A friend of mine likes to play with numbers. Calculations which speak of the wonder of the creation are of particular interest. My friend pointed out something that I had never really thought about. As I write this, it is raining, and we are supposed to get an inch (2.54 cm) of rain. How much does rain weigh?
For the sake of simplicity, let us assume we want to know the weight of an inch of rain on a square mile (2.58999 square km) of farmland. There are 5280 feet in a mile, so if an inch of rain, which is 1/12th of a foot, fell on a square mile of farmland the volume of water would be 5280 x 5280 divided by 12. That would be 2,323,200 cubic feet (65,785.698 cubic m). The density of water is 62.4 pounds per cubic foot (1000 kg per cubic m). The question is, how much does rain weigh? To calculate the weight of the water, multiply the cubic units by the weight for each cubic unit. That would come out to be 144,967,680 pounds or 72,483.84 tons (or 65,756,233.54 kg). That is for just one inch of rain. A foot of rain would weigh 12 times that much!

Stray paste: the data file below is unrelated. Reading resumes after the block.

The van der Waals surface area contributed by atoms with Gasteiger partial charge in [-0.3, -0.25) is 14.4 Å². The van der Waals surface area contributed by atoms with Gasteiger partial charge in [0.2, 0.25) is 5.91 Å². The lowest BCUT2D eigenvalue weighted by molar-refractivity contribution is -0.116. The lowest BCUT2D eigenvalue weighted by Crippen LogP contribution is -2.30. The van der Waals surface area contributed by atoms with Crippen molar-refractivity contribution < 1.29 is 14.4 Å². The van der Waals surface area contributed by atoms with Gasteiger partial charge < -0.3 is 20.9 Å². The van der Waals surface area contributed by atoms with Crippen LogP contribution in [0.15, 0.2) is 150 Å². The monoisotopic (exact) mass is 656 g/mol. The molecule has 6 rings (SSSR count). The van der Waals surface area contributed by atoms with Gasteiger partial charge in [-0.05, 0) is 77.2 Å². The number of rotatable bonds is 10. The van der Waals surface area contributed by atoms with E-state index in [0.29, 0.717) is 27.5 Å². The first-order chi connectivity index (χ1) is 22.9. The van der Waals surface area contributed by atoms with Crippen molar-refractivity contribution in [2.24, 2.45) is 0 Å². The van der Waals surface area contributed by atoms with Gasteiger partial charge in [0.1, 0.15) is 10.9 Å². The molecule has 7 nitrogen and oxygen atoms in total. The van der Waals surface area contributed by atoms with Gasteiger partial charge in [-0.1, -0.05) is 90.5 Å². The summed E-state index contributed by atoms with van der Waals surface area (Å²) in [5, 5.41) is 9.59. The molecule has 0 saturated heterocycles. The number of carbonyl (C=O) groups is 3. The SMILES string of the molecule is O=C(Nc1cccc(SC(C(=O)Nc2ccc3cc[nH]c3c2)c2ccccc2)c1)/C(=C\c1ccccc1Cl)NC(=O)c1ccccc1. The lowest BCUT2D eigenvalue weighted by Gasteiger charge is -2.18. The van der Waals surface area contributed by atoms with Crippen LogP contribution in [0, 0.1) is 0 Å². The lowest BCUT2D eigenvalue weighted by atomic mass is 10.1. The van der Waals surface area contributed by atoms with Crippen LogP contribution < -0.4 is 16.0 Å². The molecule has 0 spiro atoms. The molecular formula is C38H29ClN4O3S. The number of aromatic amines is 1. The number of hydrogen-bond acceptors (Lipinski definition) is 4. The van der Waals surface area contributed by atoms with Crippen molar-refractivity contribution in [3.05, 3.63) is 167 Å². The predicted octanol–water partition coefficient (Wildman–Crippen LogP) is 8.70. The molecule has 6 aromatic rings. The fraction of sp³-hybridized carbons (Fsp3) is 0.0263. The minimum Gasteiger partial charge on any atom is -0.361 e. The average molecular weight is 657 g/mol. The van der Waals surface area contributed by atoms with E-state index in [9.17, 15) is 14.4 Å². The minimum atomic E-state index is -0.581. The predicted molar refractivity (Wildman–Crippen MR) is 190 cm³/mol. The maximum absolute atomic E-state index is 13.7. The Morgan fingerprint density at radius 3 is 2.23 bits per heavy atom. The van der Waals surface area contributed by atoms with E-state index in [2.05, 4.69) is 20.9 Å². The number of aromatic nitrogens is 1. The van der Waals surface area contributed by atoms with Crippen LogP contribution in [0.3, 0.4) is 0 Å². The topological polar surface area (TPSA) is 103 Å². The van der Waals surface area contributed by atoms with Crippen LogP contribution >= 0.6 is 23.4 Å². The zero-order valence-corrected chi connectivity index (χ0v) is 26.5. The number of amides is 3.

Rain is critical for our existence. We tend to take it for granted since we see it regularly in our day-to-day life. Perhaps we should pause and consider the wisdom build into a system that picks up many tons of water, lifts it high into the sky, and then pours it onto the land. Job said about God: “He does great and unsearchable things, wonders without number. He gives rain to the earth and sends water to the fields (Job 5:9-10).
The psalmist seems to have comprehended some of this design of God when he wrote: “Sing unto the Lord with thanksgiving; sing praise unto our God who covered the heaven with clouds, who prepares rain for the earth, who makes grass to grow upon the mountains. He gives to the beast his food …” (Psalms 147:7-9).
— John N. Clayton © 2019